STEEL PULSE - ARTICLES
Steel Pulse at Triangle Theatre, Birmingham
Mark Kamba in Black Beat International
A Steel Pulse affair in England is such a rare occurence that an avid supporter like myself wouldn't think twice about making a 200 mile motorway roundtrip to be a part of the festivity. It was early '84 the last time they graced these shores with a live performance and they've since been up to many things including building up their reputation in the States and taking a prominent role in the 'Land of Africa' famine appeal record released in Jamaica this year. Meanwhile, the most we can get is their back catalogue, which may be enriching...but not half as satisfying as the thrill of them live in the flesh.
It's harder than hard, almost impossible to watch or listen to Pulse without drawing the inevitable comparisons with their London counterparts Aswad. It's not completely fair, but to me the idea is irresistable. Why? Because there are so many intriguing similarities and differences. The two groups sprang up during roughly the same era of the music's development and they are the two title contenders for the reggae crown in England groupwise (but I dare you to say one is better than the other!); and in concert the Steel Pulse sound is on the whole more dependant on subtlety and harmony than Aswad's brainstorming double-barrel approach!
"Greetings to the Birmingham Posse!" was the official salute from the stage as the group arrived looking trim and relaxed to play this Ethiopian benefit in their home town. Flamboyant David Hinds, looking loud in a broadly striped waistcoat and pants was the immediate visual attraction as usual - that towerblock dreadlock stack is shooting up so high now that it could be a segment from a Manhattan skyline! Half of me ws expecting to hear some shots from the forthcoming album but instead, we got the bulk of the LP, Earth Crisis and assorted blasts from the past ... which isn't to say that the selection they served up wasn't anything less than devastating. The resonant title track, with flighty vocoder effects, was a fitting lyric for the time (check out the famine for evidence), while Rollerskates, apparently hot in America, ended in a climactic slow motion sequence which was stunningly effective to see and hear. And Raid I Blues from the Wiseman Doctrine album, driven on by some dynamic percussion by Fonzo Martin had everybody getting down.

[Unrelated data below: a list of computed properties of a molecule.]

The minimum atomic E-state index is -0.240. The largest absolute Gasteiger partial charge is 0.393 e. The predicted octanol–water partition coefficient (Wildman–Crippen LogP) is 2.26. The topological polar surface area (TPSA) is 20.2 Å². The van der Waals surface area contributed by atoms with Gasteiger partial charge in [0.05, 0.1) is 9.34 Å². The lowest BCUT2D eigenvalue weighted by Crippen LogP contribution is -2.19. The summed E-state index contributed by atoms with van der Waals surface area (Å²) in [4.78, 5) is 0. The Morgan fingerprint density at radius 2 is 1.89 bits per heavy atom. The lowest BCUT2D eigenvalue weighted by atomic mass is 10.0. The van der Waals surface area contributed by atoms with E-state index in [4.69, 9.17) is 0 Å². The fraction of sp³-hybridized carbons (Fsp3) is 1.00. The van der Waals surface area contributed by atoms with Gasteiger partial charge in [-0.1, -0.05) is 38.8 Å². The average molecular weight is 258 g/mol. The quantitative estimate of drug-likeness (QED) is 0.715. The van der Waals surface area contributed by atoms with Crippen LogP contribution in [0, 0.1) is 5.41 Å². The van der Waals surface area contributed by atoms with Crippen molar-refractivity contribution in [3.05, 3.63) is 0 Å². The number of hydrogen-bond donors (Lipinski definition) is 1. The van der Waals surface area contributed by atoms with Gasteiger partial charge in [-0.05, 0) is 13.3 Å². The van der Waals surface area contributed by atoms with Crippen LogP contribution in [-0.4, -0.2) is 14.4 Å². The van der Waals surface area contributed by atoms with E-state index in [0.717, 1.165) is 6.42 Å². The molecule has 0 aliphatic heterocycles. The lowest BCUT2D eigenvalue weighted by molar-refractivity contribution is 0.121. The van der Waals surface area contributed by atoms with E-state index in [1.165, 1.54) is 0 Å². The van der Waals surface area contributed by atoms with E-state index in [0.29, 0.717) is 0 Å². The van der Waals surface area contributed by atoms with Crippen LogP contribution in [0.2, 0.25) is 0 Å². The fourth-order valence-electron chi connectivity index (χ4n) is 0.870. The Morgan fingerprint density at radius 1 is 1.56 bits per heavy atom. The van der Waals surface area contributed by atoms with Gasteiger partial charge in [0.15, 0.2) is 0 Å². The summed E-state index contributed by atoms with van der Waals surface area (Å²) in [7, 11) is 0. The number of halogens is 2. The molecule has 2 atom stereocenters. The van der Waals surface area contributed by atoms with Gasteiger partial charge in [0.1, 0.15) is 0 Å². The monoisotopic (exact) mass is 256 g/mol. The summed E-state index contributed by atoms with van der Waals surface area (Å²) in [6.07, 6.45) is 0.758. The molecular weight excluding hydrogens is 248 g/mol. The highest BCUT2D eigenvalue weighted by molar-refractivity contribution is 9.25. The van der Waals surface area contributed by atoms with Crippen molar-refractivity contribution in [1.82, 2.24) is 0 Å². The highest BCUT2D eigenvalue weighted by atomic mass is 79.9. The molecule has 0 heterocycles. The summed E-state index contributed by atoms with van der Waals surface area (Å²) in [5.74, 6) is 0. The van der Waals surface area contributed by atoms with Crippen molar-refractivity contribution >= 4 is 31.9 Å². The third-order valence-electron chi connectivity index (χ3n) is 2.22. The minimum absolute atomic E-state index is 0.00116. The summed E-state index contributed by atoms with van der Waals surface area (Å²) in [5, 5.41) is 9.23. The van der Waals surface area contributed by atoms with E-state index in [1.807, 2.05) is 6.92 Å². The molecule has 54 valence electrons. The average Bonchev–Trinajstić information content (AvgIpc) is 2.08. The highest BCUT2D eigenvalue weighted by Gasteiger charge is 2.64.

But music took a brief backseat when things were interrupted by a verbal machine gun blast by Hinds, on the subject of Live Aid which he preferred to call 'Jive Aid'. "More black acts should have been there," said Hinds. "Geldof said there were no reggae bands of a high enough calibre to make it onto the bill...What about Steel Pulse, Aswad, Third World?" He recited a lyric called Save Black Music which will feature on the new album, Babylon The Bandit and followed with the opening bars of what else but Handsworth Revolution...fire burning!
There was more too...Ku Klux Klan brought back memories of the days when Pulse were heavy on theatricals; Soldiers - a militant one drop; Throne of Gold - a charming love song...on drums Steve Nesbitt, a figure of phlegmatic concentration, is such a cool contrast to someone like Drummie (there I go again!) - he holds the rhythm skintight but makes the drums do the talking and the sticks do all the walking...at the end there was a tremendous ovation for Birmingham's best reggae combination. Steel Pulse - you are big!
Text copyright Black Beat International 1985, used without permission.
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